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Stir of Echoes

movie reviewmovie reviewmovie review out of 4 Movie Review: Stir of Echoes

Starring: Kevin Bacon, Liza Weil
Director: David Koepp
Rated: R
RunTime: 94 Minutes
Release Date: September 1999
Genres: Horror, Suspense, Thriller

*Also starring: Illeana Douglas, Kathryn Erbe, Kevin Dunn

Review by Harvey Karten
No Rating Supplied

Limbo must be a fascinating place indeed, the subject of so many movies during the past 12 months. In John Sayles' "Limbo," lost souls are stranded on a deserted island wondering whether the chopper approaching to pick them up houses friend or foe. Vincent Ward's "What Dreams May Come" centers on a fellow who seeks his wife in a literal purgatory. In "The Sixth Sense," a force is not ready to go to his final resting place until he is redeemed, and in "The Haunting" some silly dead kids, worked to death by a 19th century robber baron, slide and glide under sheets and pillars of a capacious mansion awaiting their maternal savior. These films, some effective, some not, possess features that endear them to some audiences, but they are hardly hair- rising. Unless you're one of those fans taken in by a dazzling marketing campaign for the inept "The Blair Witch Project," you'll wonder whether the summer season will be devoid of genuine, spine-chilling terror. If you've been fearing not at what Hollywood and the indie studios have offered so far, then fear not: "Stir of Echoes" answers our plea.

Directing his own script from Richard Matheson's book, David Koepp (scripter for "Jurassic Park," "Mission: Impossible," "The Lost World," "Snake Eyes") displays a depressing working-class Chicago neighborhood of row- houses affected with such satanic goings-on that at least three of its families would wish for Billy Sunday to shut the city down. The story revolves about the efforts of one ordinary guy to liberate a tortured soul, allowing the spirit to lose its ghastly pallor and skip off into the sunset a happy apparition. The Greeks and Elizabethans believed before our own time that a murder victim cannot rest in peace until punishment is meted out to the killers, setting the universe once again in balance. Unbenownst to him, one ordinary working-class guy must undergo that task in our own age.

Such a task must have been the most remote purpose in the mind of Tom Witzky (Kevin Bacon), a thoroughly prosaic blue-collar worker who is married to a caring wife, Maggie (Kathryn Erbe) and who has an unusually precocious little boy, Jake. So ordinary is this man that he arouses the rancor of his cosmopolitan sister-in-law, Lisa (Illeana Douglas), who challenges him to broaden his horizons by putting himself under hypnosis. Despite his feeling that hypnosis is mere superstition, Tom proves eminently suggestible--so much so that he is put into a deep trance and has apparently been given enough post-hypnotic suggestion that he now sees what others do not. The ghost of a young woman appears intermittently before his startled eyes. His entire vista turns suddenly into a photographic negative seemingly lit by an infrared beam that appears with the buzzing sound of fluorescent lighting. Washing up, he suddenly spots a swirl of blood in his drinking glass. A tooth falls out, hits the sink and disappears. Coincidentally, his young son Jake communicates regularly with this deathly pale specter, accepting the altered reality in the matter-of-fact ways that kids are wont to do.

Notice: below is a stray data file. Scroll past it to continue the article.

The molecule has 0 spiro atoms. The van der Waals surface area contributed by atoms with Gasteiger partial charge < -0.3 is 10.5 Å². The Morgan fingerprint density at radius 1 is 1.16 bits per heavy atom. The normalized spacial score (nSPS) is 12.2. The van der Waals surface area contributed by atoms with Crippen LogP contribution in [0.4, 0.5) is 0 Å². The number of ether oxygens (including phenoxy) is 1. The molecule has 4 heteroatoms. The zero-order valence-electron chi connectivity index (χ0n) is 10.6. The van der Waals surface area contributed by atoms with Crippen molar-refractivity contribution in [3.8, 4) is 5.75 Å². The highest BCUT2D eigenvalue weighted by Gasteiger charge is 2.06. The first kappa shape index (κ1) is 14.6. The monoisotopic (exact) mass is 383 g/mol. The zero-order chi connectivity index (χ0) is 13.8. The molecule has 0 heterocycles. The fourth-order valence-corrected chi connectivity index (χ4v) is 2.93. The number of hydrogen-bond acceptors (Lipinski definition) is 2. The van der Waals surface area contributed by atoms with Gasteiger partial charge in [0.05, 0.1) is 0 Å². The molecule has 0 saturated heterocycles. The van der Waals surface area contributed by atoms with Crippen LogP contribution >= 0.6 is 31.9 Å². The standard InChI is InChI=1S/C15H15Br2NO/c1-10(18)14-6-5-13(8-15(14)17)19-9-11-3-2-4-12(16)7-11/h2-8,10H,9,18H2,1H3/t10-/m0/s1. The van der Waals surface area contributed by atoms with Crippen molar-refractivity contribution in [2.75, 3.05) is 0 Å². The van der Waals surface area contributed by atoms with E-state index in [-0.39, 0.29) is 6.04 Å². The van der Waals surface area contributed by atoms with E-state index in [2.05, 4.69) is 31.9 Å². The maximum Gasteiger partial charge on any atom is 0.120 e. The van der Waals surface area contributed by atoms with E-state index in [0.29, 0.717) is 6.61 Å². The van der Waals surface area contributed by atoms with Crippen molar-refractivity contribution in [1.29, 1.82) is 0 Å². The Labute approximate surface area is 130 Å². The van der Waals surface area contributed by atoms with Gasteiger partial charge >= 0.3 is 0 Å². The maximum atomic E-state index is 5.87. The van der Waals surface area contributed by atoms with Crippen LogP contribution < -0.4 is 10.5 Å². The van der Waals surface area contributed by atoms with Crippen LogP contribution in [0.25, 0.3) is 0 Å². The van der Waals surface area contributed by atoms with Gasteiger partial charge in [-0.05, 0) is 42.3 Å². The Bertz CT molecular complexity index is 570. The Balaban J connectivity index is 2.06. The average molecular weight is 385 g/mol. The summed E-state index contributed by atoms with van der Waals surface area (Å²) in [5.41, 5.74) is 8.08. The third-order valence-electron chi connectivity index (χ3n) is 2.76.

As the story progresses, becoming more vivid, melodramatic, and swiftly-paced, the mundane Tom descends into the maelstrom of the obsessed, determined to get literally to the bottom of the mystery of this ghostly presence. He begins excavating his basement like the James Brolin character in "The Amityville Horror." As the movie takes on the aspects of a macabre delight such as Edgar Allan Poe would have imagined, the panic that Tom feels communicates easily to his audience thanks to Kevin Bacon's astonishing ability to alter his heretofore unassuming, working-class ways into those of a bristling psychotic perfectly prepared to destroy his home and otherwise stable family life in pursuit of answers. A crackerjack editing job, juxtaposing the psychic world with the commonplace one keeps the audience on the edge. A solid performance by Illeana Douglas as the hypnotist offended by the commonplace and Kathryn Erbe as Tom's increasingly concerned and devoted wife makes "Stir of Echoes" the first scary movie of the year.

Copyright 2000 Harvey Karten

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